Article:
Director Wanuri Kahiu said there was one main idea that drew her to adapt the 2007 short story "Jambula Tree" for the screen: "It was incredibly important for me to show that falling in love is falling in love, anywhere in the world."
After years of effort on Kahiu's part, the resulting film, Rafikiwhich translates as "friend," the euphemism many LGBT folks give to their lovers and partnersdebuted last year and is just now arriving in many cities in the United States. The film runs at the Gene Siskel Film Center April 26-May 3.
Set in Nairobi, Kenya, Rafiki depicts the burgeoning relationship between Kena ( Samantha Mugatsia ), the daughter of a local merchant and city politician, and Ziki ( Sheila Munyiva ), the daughter of her father's political rival. What starts as an innocent first romance for Kena becomes resistance to one struggle after another. Kena and Ziki must endure homophobia emanating from their church, the toxic masculinity of their male friends and, ultimately, the state itself.
"It was incredibly important for me to make a love story," explained Kahiu. "We don't get to see people from my side of the world falling in love. It's almost assumed that we don't fall in lovewe get married and we procreate, but we don't necessarily fall in love."
Kahiu and her colleagues set out to depict Nairobi as an especially sensuous setting in Rafiki. Colors pop from the screen in several moments, from Ziki's colorful outfits to the motorcycle driven by Kena's friend Blacksta. Noises from the cityscape are a constant on its soundtrack, except notably when Kena and Ziki can steal rare and quiet moments together.
"Nairobi is an incredibly colorful place," Kahiu explained. "We had to pay attention to that, and be aware of that. The space we were shooting in it was full of color, and it needed to be part of the technique of the storytelling. We used color ... when the girls were apart from each other, and when they were together, we brought down the colors and made it more subtle and softer, to give them a sense of peace and calm. We did the same thing with the sound."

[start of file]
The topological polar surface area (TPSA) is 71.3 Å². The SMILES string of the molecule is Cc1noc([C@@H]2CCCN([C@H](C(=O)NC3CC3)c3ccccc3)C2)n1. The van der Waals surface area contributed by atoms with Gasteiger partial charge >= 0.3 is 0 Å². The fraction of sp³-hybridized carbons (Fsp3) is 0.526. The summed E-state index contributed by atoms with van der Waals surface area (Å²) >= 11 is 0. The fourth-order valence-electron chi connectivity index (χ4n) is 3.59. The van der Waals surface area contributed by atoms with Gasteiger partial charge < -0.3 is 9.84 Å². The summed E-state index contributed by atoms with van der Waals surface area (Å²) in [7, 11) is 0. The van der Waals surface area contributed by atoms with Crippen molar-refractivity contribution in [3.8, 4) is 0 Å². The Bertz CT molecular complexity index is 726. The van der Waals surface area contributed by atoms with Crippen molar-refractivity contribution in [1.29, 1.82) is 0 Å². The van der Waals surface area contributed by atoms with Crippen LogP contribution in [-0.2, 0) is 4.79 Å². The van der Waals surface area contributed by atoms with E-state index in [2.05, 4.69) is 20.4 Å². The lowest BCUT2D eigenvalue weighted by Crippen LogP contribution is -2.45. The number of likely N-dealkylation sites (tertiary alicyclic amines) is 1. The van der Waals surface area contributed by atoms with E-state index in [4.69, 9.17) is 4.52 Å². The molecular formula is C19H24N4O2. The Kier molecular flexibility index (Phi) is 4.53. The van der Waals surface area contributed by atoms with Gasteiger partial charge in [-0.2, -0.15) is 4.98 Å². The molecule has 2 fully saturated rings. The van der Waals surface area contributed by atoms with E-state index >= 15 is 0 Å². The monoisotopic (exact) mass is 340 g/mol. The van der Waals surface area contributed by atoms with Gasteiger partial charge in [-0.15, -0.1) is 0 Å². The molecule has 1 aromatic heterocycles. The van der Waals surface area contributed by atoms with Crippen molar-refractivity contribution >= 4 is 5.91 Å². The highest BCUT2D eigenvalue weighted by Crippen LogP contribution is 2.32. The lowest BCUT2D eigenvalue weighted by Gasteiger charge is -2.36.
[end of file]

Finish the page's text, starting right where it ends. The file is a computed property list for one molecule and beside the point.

Rafiki debuted in 2018 as an Un Certain Regard entry at the Cannes Film Festival; it was the first Kenyan film to screen at the festival. But the film's subject matter resulted in it being banned in its home countryexcept for a one-week run so that the film could qualify as an Academy Awards submission.
"It took seven years to find the financing because people did not want to put money to a lesbian African film," she said. "But we were very persistent, and we were very stubborn. We wanted to create the film, and we also wanted to retain the creative rights to the film. We got some funding from individuals in Kenya, but most of the money came from outside grants and financing."
Kahiu said that she was not surprised by the ban: "They'd banned films before, even cartoons like [Nickelodeon television series] Hey Arnold!, for promoting lesbianism or 'gayism,' which is a uniquely Kenyan word, for creating work that goes against norms and values. So we knew that there was a possibility of being banned. A film before ours, called The Stories of Our Lives had also been banned. When it happened, I was more disappointed than surprised."
There was "a very, very kind response" from those who did see the film in its brief exhibition window, Kahiu said. "We just received such love, and an overwhelming amount of support."
Kahiu, who said she has both another film and a television series in the works, has been critical of African filmmakers whose output has largely been formulated in response to non-government organizations and other funders that inadvertently perpetuate stereotypes of African people as Others.
"I make stories of joy and hope," she said. "It's especially important to make stories of joy and hope, especially in the current world, and because we come from a place that is often not displayed with sensitivity and kindness. I have to be quite firm with the way that I create characters and stories that [evoke] the possibilities of what the world can be."